Saturday, 5 April 2014

What Is Your Job Like?


This post deals with talking about work, professions or occupations.


Imagine you are talking to a relative, a friend or a work colleague. You are talking about work, professions or occupations. The other person wants to learn a little more about what you do and says: "what is your job like?".

In Spanish, the other person could choose to be less formal and ask you:
¿Cómo es tu trabajo?

Alternatively, he/ she could choose to be a little bit more formal and say:
¿Cómo es su trabajo?


Answering that question should be quite straightforward. You should not need to consider more formal or less formal replies.

Perhaps you want to talk about:
  • Your job/ occupation*.
  • Where you work.
    • Sector
    • Employer/ self-employed
  • Workplace
    • Workplace location
  • Full-time/ part-time work
  • A description of your job.

Here are some examples what you could say:
  • Soy médico* (I am a doctor -if you are a male doctor).
  • Soy médica* (I am a doctor -if you are a female doctor).
  • Soy abogado* (I am a lawyer -if you are a male lawyer);
  • Soy abogada* (I am a lawyer -if you are a female lawyer);
  • Soy enfermero* (I am a nurse -if you are a male nurse);
  • Soy enfermera* (I am a nurse -if you are a female nurse);
  • Soy periodista (I am a journalist -either male or female journalist).
  • Soy dentista (I am a dentist -either male or female dentist).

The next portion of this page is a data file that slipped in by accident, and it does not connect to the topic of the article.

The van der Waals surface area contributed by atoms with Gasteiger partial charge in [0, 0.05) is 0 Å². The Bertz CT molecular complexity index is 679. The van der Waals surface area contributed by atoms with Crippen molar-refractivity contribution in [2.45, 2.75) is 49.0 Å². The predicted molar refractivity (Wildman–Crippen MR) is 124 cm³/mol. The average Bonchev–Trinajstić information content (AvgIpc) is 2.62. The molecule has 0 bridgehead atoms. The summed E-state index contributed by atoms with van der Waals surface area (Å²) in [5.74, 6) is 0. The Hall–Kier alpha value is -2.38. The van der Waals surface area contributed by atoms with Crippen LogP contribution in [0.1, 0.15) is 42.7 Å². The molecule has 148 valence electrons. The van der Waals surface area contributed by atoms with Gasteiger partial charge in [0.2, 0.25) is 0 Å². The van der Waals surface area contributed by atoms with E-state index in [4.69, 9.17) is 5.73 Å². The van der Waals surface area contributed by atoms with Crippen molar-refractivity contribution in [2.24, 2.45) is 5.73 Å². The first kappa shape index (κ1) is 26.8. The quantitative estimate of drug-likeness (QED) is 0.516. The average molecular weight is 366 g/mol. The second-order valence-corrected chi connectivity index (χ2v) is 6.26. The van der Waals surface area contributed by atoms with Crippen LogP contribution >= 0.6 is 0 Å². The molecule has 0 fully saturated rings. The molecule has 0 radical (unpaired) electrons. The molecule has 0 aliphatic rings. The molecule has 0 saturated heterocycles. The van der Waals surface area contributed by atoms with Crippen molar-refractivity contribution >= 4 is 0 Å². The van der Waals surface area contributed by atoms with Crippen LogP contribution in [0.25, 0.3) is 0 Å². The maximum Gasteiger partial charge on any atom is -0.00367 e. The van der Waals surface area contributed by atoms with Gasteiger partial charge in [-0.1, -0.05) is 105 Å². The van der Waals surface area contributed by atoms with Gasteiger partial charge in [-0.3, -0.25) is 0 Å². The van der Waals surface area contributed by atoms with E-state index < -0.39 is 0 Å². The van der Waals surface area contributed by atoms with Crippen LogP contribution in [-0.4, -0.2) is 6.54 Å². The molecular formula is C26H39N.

• Soy taxista (I am a taxi driver -either male or female taxi driver).
  • Trabajo en la construcción (I work in the building trade).
  • Trabajo en la seguridad social (I work in the National Health Service).
  • Trabajo en un hospital (I work in a hospital).
  • Trabajo en Madrid (I work in Madrid).
  • Trabajo a tiempo parcial (I work part-time).
  • Mi trabajo es gratificante (my work is rewarding).
  • Mi trabajo es interesante (my work is interesting).
  • Mi trabajo conlleva mucha responsabilidad (my work entails a lot of responsibility).
  • Mi trabajo es agotador (my work is exhausting/ very tiring).
  • Mi trabajo es un poco aburrido (my work is a little bit boring)


Some of these answers require a different wording if you are a male or a female (please see the examples* above).

See further practical examples of describing places/ people/ etc.

Now you should practise answering the question:
¿Cómo es tu trabajo?

*NB See Grammar below

*Grammar-Professions/ Occupations

more than one
more than one
Profession/ Occupation Agreement

See notes below on Profession/ Occupation agreement

Profession/ Occupation Agreement
In Spanish professions/ occupations words have to agree with the gender and number of the person they refer to.

Professions/ Occupations -Gender
Most Spanish professions/ occupations words have similar but separate words for each of the two genders (for example, abogado/ abogada). However, some have one single form for both male and female (for example, periodista).

Thus when you come to give a person's profession/ occupation, you need to check whether the required word has:
  • One single form for both male and female persons (for example , periodista)
  • Two separate forms (for example, abogado/ abogada).- If the word has two separate forms, then you need to choose the form which matches the gender (male/ female) of the person.

Professions/ Occupations -Number
Spanish professions/ occupations words have also singular and plural* forms. When referring to a single person, the singular form of professions/ occupations words must be used. When referring to more than one person, the plural form of professions/ occupations words must be used.

*NB View posts with details about the plural of Spanish words here.

Spanish lessons online
Skype/ Google+ Hangout/ Facetime
Great lessons
© Copyright 2014 by Jose M González. All Rights Reserved.
Post a Comment